They don't retire on wheelchairs Nas....but most of them have the bodies of someone in their late 50's if they last to 30. And by the time they are in their chronological fifties...many of them walk like ducks because of the damage wrought by the game. And those are the guys without canes or crutches.

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Well part of the player's union issues is better pension for retired players, especially the real old timers that got screwed. I don't think the big issue is money it's more about not extending the season, player safety and retirement. On the owner's side it's definitely all about money.

 

 

I think the tradeoff should be guaranteed contracts; a decent pension/retirement/medical system; and for the owners an 18 game season. A neutral wash would be the expanding the roster and modifying the injured reserve system so a guy who is injured badly in game two but recovers by game 12 should not have to wait until next year to play. The old system was you could pull a guy or two (I forget the exact details) off of injured reserve for free. After that if you tried the person would have to clear "waivers" meaning any team could claim him and that increased the risk exponentially.

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I used to root for the players, but I just root for the team now. Since free agency, players are just hired hands....most of them couldn't give a rats ass what team they play for, and that goes for the fans too.

 

Maybe they can work out a new plan that incentivizes players to stay with the team that drafted them.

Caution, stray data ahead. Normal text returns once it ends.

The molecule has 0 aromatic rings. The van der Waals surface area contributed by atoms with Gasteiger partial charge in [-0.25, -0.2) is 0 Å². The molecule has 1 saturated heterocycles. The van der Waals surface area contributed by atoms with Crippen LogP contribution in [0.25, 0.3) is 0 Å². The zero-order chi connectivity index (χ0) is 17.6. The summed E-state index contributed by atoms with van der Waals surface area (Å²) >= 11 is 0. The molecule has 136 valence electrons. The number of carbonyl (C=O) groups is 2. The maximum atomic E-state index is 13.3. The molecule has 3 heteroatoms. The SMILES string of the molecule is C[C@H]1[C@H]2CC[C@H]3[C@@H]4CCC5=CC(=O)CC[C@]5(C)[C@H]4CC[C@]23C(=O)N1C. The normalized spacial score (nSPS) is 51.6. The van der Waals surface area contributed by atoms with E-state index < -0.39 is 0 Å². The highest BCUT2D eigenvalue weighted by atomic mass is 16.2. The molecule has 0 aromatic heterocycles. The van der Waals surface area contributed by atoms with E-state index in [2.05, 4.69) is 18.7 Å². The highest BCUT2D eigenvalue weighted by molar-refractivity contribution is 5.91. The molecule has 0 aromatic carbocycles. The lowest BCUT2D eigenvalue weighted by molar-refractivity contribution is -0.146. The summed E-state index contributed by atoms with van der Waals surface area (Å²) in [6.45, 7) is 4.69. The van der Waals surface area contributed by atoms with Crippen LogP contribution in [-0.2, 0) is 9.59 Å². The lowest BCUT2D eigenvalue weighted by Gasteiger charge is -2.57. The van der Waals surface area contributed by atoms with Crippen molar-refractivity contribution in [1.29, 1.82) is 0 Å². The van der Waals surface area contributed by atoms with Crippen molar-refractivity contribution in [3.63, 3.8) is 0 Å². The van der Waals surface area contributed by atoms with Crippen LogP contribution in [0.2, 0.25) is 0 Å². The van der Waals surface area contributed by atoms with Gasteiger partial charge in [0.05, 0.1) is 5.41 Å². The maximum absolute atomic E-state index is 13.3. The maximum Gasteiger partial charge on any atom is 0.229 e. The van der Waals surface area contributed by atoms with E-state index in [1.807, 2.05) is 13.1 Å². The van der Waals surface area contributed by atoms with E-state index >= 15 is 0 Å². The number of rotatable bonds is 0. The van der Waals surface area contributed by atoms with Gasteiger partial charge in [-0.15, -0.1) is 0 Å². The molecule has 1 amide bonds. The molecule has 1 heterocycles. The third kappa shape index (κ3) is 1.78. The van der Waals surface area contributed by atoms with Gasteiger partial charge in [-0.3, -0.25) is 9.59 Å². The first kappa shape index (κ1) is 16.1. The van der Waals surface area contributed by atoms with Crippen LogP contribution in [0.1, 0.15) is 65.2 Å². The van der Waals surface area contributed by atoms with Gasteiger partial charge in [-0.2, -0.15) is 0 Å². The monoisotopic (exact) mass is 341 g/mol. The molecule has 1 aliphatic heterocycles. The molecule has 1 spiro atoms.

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Guaranteed salaries should be the norm....afraid a guy is not going to outlive/play through his contract...make three-four year deals the standard then. Most NFL guys crap out during the third or fourth year anyway. And NFL owners are the definition of Plutocrats....this cry me a river poverty thing and we are just on the black side of the margins horseshit has got to stop. No one buys or owns an NFL franchise has to collect Food Stamps. There's that thing call TV contracts and revenue sharing ....billions upon billions of dollars. :jerkoff:

 

This is why I think a lock out is an eventuality. The owners will still get TV money so they hold almost all the cards. No salaries and still making revenue.

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This is why I think a lock out is an eventuality. The owners will still get TV money so they hold almost all the cards. No salaries and still making revenue.

 

 

Makes you pine for the days of the USFL...can anyone say monopoly ...and like all monopolies could care less for anyone not part of it. I mean its clear that the NFL is a money making machine...but like all plutocrats...its never enough. Its a fucking shame...but thankfully the Knicks are starting to improve again, and I might watch a baseball game or two again. These dumb ass owners will blow up their own thing just to win. Disgusting.

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They don't retire on wheelchairs Nas....but most of them have the bodies of someone in their late 50's if they last to 30. And by the time they are in their chronological fifties...many of them walk like ducks because of the damage wrought by the game. And those are the guys without canes or crutches.

 

Earl Campbell and Mike Webster are the first players I think of when it comes to this issue. It's controlled chaos, but the NFL is essentially the Colosseum of our time. I love the game but I would definitely consider it a guilty pleasure.